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Fourier transform and the heat equation, don't understand the provided answer

  1. Feb 1, 2012 #1

    fluidistic

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    Gold Member

    1. The problem statement, all variables and given/known data
    Using Fourier sine transform with respect to [itex]x[/itex], show that the solution to [itex]\frac{\partial u }{\partial t}=\frac{\partial ^2 u }{\partial x^2}[/itex] with [itex]x[/itex] and [itex]t >0[/itex] subject to the conditions [itex]u(0,t)=0[/itex] and [itex]u(x,0)=1[/itex] for [itex]0<x<1[/itex], [itex]u(x,0)=0[/itex] otherwise, with [itex]u(x,t)[/itex] bounded gives the solution [itex]u (x,t)=\frac{2}{\pi} \int _0 ^{\infty } \frac{1-\cos p}{p} e^{-p^2t} \sin pxdp[/itex] .


    2. Relevant equations
    Sine Fourier transform of [itex]\frac{\partial ^2 u }{\partial x^2}[/itex] is [itex]-p^2 U_s (p,t)+pu(0,t)[/itex] where [itex]U_s(p,t)[/itex] is the sine Fourier transform of [itex]u(x,t)[/itex]. While the sine Fourier transform of [itex]\frac{\partial u }{\partial t}[/itex] is [itex]\frac{d U _s (p,t)}{dt}[/itex].


    3. The attempt at a solution
    Using the relevant equations and the initial condition I reach that [itex]\frac{dU_s}{dt}=-p^2U_s[/itex]. It's a simple ODE, separation of variables gives [itex]U_s=Ae^{-p^2t}[/itex].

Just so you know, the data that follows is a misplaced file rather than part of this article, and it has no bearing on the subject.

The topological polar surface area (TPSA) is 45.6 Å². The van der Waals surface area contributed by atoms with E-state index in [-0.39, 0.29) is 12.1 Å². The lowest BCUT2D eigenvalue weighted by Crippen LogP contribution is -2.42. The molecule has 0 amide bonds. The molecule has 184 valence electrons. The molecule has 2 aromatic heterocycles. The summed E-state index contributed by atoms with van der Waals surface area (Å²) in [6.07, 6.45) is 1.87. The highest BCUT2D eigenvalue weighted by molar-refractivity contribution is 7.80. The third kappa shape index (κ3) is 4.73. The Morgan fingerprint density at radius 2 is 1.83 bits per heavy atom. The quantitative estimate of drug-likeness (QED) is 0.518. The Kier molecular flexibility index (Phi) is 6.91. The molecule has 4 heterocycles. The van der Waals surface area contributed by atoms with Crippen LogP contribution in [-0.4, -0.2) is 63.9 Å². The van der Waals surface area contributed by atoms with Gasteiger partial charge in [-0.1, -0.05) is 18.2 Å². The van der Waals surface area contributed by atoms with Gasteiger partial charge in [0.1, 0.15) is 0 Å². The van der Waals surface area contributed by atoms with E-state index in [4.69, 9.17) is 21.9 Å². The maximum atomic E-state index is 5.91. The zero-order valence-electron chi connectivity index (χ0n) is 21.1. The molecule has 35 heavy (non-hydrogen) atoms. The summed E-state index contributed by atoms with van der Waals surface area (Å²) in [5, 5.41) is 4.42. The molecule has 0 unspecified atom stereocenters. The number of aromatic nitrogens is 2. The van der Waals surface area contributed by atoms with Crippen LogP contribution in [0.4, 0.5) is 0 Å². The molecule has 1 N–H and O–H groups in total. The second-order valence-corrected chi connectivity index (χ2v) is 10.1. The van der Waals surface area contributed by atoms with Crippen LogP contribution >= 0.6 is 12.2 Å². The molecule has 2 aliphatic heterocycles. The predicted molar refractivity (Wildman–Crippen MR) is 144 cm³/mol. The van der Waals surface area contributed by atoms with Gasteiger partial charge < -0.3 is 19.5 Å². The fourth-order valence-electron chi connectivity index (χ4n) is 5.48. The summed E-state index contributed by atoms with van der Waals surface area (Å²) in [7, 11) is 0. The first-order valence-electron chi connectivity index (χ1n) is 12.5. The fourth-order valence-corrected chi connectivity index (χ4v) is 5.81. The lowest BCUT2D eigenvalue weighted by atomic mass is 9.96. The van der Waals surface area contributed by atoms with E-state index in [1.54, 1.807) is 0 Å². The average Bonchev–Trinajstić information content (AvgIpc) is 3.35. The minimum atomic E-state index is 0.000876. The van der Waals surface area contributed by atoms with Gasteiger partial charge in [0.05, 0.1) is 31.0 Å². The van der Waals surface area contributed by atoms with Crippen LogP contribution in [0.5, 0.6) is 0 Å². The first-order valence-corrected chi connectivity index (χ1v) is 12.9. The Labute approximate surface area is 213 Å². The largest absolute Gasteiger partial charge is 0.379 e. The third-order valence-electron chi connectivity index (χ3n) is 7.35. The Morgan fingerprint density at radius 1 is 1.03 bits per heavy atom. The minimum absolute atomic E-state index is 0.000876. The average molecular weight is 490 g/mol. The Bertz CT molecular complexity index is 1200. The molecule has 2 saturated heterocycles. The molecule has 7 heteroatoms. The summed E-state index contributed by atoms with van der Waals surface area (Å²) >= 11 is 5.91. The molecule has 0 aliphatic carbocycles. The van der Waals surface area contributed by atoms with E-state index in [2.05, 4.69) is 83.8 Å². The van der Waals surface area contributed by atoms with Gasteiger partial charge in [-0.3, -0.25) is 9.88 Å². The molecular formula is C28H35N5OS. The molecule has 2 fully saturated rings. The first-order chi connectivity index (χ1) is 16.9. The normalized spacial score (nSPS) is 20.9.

However checking at the solution to the problem, I'm already wrong...
    Here is the given solution that I don't fully understand:
    -------------------------------------
    With the boundary conditions [itex]u(x,0)=0[/itex] use the sine Fourier transform to give [itex]\frac{dU_s}{dt}=-kp^2U_s[/itex] with solution [itex]U_s=e^{-kp^2t}[/itex] and the boundary condition is [itex]u(x,0)=1[/itex] for [itex]0<x<1[/itex] and [itex]u(x,0)=0[/itex] for [itex]x \geq 1[/itex]. Taking transforms give [itex]U_s(0)=\int _0 ^1 \sin px dx=\frac{1-\cos p }{p}[/itex], hence [itex]A=\frac{1-\cos p }{p}[/itex] and [itex]U_s=\frac{1-\cos p }{p}e^{-kp^2t}[/itex] with inverse [itex]u(x,t)=\frac{2}{\pi} \int _0 ^{\infty } \frac{1-\cos p}{p} e^{-p^2t} \sin pxdp[/itex] as required.
    ----------------------------------
    So I don't understand why he has an extra factor "k" in the exponential compared to me.
    After this, if I assume that there's this extra k factor, I understand and worked through every single step of the solution. So this is my only question so far.
    Wait, another question... why did the exercise asked for the sine Fourier transform rather than say the common one or cosine one? Is it because u(x,0)=0? In other words, for t=0, sin (t)=0? This looks like a rather strange argument.
    How does one know what Fourier transform to use?
    Thanks for any help!

    Edit: in the last step of the answer (taking the inverse sine Fourier transform), it seems they misteriously drop the factor k. The definiton of the inverse sine Fourier transform of the book is [itex]u(x,t)=\frac{2}{\pi} \int _0 ^{\infty } U _s (p,t)\sin px dx[/itex]. If I take their [itex]U _s (p,t)[/itex], the k shouldn't disappear. If I take my k-less value of [itex]U _s(p,t)[/itex], I get the correct answer. Did they make a double typo error with the k's?
     
    Last edited: Feb 1, 2012
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